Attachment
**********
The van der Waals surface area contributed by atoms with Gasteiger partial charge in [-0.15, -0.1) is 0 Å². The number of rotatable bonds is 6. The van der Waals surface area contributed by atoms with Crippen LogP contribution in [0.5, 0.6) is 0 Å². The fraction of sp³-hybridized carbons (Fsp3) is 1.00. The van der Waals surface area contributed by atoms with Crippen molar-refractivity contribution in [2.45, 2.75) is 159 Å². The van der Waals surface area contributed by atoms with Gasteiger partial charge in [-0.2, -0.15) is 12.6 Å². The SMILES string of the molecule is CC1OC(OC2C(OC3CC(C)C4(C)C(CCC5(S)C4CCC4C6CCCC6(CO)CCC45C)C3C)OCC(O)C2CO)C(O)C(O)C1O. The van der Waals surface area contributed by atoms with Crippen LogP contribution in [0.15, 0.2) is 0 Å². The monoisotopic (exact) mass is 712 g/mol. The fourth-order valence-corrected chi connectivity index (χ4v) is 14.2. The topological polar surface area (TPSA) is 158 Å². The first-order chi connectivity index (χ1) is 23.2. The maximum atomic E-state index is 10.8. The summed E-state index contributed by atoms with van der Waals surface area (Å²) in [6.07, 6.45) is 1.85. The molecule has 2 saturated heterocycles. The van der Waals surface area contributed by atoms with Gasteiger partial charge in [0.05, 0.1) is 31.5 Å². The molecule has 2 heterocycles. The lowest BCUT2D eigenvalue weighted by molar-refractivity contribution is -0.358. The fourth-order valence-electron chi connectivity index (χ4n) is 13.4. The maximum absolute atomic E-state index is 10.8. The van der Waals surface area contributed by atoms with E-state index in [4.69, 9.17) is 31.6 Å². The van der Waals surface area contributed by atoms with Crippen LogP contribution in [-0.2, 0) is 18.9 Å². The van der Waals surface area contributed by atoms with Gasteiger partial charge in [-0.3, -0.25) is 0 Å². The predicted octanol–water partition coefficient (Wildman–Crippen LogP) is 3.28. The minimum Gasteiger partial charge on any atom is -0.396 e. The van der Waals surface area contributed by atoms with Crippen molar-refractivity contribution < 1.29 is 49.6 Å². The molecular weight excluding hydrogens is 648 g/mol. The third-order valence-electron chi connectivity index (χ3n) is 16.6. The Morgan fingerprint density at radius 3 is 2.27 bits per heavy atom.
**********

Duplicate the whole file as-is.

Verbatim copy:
The van der Waals surface area contributed by atoms with Gasteiger partial charge in [-0.15, -0.1) is 0 Å². The number of rotatable bonds is 6. The van der Waals surface area contributed by atoms with Crippen LogP contribution in [0.5, 0.6) is 0 Å². The fraction of sp³-hybridized carbons (Fsp3) is 1.00. The van der Waals surface area contributed by atoms with Crippen molar-refractivity contribution in [2.45, 2.75) is 159 Å². The van der Waals surface area contributed by atoms with Gasteiger partial charge in [-0.2, -0.15) is 12.6 Å². The SMILES string of the molecule is CC1OC(OC2C(OC3CC(C)C4(C)C(CCC5(S)C4CCC4C6CCCC6(CO)CCC45C)C3C)OCC(O)C2CO)C(O)C(O)C1O. The van der Waals surface area contributed by atoms with Crippen LogP contribution in [0.15, 0.2) is 0 Å². The monoisotopic (exact) mass is 712 g/mol. The fourth-order valence-corrected chi connectivity index (χ4v) is 14.2. The topological polar surface area (TPSA) is 158 Å². The first-order chi connectivity index (χ1) is 23.2. The maximum atomic E-state index is 10.8. The summed E-state index contributed by atoms with van der Waals surface area (Å²) in [6.07, 6.45) is 1.85. The molecule has 2 saturated heterocycles. The van der Waals surface area contributed by atoms with Gasteiger partial charge in [0.05, 0.1) is 31.5 Å². The molecule has 2 heterocycles. The lowest BCUT2D eigenvalue weighted by molar-refractivity contribution is -0.358. The fourth-order valence-electron chi connectivity index (χ4n) is 13.4. The maximum absolute atomic E-state index is 10.8. The van der Waals surface area contributed by atoms with E-state index in [4.69, 9.17) is 31.6 Å². The van der Waals surface area contributed by atoms with Crippen LogP contribution in [-0.2, 0) is 18.9 Å². The van der Waals surface area contributed by atoms with Gasteiger partial charge in [-0.3, -0.25) is 0 Å². The predicted octanol–water partition coefficient (Wildman–Crippen LogP) is 3.28. The minimum Gasteiger partial charge on any atom is -0.396 e. The van der Waals surface area contributed by atoms with Crippen molar-refractivity contribution < 1.29 is 49.6 Å². The molecular weight excluding hydrogens is 648 g/mol. The third-order valence-electron chi connectivity index (χ3n) is 16.6. The Morgan fingerprint density at radius 3 is 2.27 bits per heavy atom.